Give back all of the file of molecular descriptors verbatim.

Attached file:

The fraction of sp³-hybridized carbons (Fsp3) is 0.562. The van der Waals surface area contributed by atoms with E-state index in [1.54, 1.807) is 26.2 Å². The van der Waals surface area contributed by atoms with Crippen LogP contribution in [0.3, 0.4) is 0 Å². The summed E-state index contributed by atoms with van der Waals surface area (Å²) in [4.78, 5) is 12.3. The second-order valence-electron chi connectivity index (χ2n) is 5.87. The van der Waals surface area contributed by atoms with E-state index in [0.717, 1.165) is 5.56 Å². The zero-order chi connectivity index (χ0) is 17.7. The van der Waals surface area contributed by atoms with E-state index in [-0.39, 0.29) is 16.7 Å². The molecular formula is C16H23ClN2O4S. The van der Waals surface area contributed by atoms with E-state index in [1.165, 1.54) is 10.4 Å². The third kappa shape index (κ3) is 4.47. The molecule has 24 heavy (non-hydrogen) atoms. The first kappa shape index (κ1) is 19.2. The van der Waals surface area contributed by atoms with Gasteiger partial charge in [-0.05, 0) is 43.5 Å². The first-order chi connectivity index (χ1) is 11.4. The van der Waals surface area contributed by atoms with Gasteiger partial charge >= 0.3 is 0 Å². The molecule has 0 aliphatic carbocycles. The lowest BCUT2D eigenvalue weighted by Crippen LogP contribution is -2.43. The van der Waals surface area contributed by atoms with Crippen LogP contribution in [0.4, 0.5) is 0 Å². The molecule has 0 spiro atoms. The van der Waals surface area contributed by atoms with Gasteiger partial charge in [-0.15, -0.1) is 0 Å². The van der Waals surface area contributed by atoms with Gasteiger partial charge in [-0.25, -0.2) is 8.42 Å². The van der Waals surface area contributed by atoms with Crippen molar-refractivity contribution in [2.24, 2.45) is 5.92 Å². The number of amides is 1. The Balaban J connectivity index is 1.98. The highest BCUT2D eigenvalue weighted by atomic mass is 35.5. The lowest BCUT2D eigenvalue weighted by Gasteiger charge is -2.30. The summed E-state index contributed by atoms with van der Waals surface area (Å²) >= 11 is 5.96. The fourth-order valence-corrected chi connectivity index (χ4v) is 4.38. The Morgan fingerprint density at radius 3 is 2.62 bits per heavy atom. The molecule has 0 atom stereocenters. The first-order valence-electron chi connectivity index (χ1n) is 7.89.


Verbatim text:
The fraction of sp³-hybridized carbons (Fsp3) is 0.562. The van der Waals surface area contributed by atoms with E-state index in [1.54, 1.807) is 26.2 Å². The van der Waals surface area contributed by atoms with Crippen LogP contribution in [0.3, 0.4) is 0 Å². The summed E-state index contributed by atoms with van der Waals surface area (Å²) in [4.78, 5) is 12.3. The second-order valence-electron chi connectivity index (χ2n) is 5.87. The van der Waals surface area contributed by atoms with E-state index in [0.717, 1.165) is 5.56 Å². The zero-order chi connectivity index (χ0) is 17.7. The van der Waals surface area contributed by atoms with E-state index in [-0.39, 0.29) is 16.7 Å². The molecular formula is C16H23ClN2O4S. The van der Waals surface area contributed by atoms with E-state index in [1.165, 1.54) is 10.4 Å². The third kappa shape index (κ3) is 4.47. The molecule has 24 heavy (non-hydrogen) atoms. The first kappa shape index (κ1) is 19.2. The van der Waals surface area contributed by atoms with Gasteiger partial charge in [-0.05, 0) is 43.5 Å². The first-order chi connectivity index (χ1) is 11.4. The van der Waals surface area contributed by atoms with Gasteiger partial charge >= 0.3 is 0 Å². The molecule has 0 aliphatic carbocycles. The lowest BCUT2D eigenvalue weighted by Crippen LogP contribution is -2.43. The van der Waals surface area contributed by atoms with Crippen LogP contribution in [0.4, 0.5) is 0 Å². The molecule has 0 spiro atoms. The van der Waals surface area contributed by atoms with Gasteiger partial charge in [-0.15, -0.1) is 0 Å². The van der Waals surface area contributed by atoms with Gasteiger partial charge in [-0.25, -0.2) is 8.42 Å². The van der Waals surface area contributed by atoms with Crippen molar-refractivity contribution in [2.24, 2.45) is 5.92 Å². The number of amides is 1. The Balaban J connectivity index is 1.98. The highest BCUT2D eigenvalue weighted by atomic mass is 35.5. The lowest BCUT2D eigenvalue weighted by Gasteiger charge is -2.30. The summed E-state index contributed by atoms with van der Waals surface area (Å²) >= 11 is 5.96. The fourth-order valence-corrected chi connectivity index (χ4v) is 4.38. The Morgan fingerprint density at radius 3 is 2.62 bits per heavy atom. The molecule has 0 atom stereocenters. The first-order valence-electron chi connectivity index (χ1n) is 7.89.